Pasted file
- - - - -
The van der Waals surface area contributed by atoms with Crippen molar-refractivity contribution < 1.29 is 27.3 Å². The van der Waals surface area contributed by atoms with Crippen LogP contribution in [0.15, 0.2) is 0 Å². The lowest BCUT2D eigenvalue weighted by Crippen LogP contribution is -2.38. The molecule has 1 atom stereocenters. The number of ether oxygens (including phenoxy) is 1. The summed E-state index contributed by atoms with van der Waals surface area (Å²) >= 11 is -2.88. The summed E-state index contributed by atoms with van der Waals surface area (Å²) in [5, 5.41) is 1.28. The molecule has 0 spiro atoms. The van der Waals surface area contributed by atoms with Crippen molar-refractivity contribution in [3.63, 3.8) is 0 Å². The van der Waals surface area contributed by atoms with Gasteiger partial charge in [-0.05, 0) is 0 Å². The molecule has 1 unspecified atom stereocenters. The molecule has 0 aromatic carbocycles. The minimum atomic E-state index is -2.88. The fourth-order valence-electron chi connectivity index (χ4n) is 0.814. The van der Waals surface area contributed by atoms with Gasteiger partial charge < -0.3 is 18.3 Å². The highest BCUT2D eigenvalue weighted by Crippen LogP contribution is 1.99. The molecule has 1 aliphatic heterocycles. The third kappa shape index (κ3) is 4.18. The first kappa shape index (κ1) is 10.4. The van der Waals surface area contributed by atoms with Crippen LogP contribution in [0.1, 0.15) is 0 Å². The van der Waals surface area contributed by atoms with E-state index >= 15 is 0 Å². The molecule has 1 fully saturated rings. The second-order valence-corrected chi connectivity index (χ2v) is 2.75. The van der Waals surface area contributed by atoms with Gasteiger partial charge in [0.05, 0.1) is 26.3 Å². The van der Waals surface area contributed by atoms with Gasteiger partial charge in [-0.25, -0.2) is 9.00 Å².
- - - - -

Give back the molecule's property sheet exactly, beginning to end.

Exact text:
The van der Waals surface area contributed by atoms with Crippen molar-refractivity contribution < 1.29 is 27.3 Å². The van der Waals surface area contributed by atoms with Crippen LogP contribution in [0.15, 0.2) is 0 Å². The lowest BCUT2D eigenvalue weighted by Crippen LogP contribution is -2.38. The molecule has 1 atom stereocenters. The number of ether oxygens (including phenoxy) is 1. The summed E-state index contributed by atoms with van der Waals surface area (Å²) >= 11 is -2.88. The summed E-state index contributed by atoms with van der Waals surface area (Å²) in [5, 5.41) is 1.28. The molecule has 0 spiro atoms. The van der Waals surface area contributed by atoms with Crippen molar-refractivity contribution in [3.63, 3.8) is 0 Å². The van der Waals surface area contributed by atoms with Gasteiger partial charge in [-0.05, 0) is 0 Å². The molecule has 1 unspecified atom stereocenters. The molecule has 0 aromatic carbocycles. The minimum atomic E-state index is -2.88. The fourth-order valence-electron chi connectivity index (χ4n) is 0.814. The van der Waals surface area contributed by atoms with Gasteiger partial charge < -0.3 is 18.3 Å². The highest BCUT2D eigenvalue weighted by Crippen LogP contribution is 1.99. The molecule has 1 aliphatic heterocycles. The third kappa shape index (κ3) is 4.18. The first kappa shape index (κ1) is 10.4. The van der Waals surface area contributed by atoms with Crippen LogP contribution in [0.1, 0.15) is 0 Å². The van der Waals surface area contributed by atoms with E-state index >= 15 is 0 Å². The molecule has 1 fully saturated rings. The second-order valence-corrected chi connectivity index (χ2v) is 2.75. The van der Waals surface area contributed by atoms with Gasteiger partial charge in [0.05, 0.1) is 26.3 Å². The van der Waals surface area contributed by atoms with Gasteiger partial charge in [-0.25, -0.2) is 9.00 Å².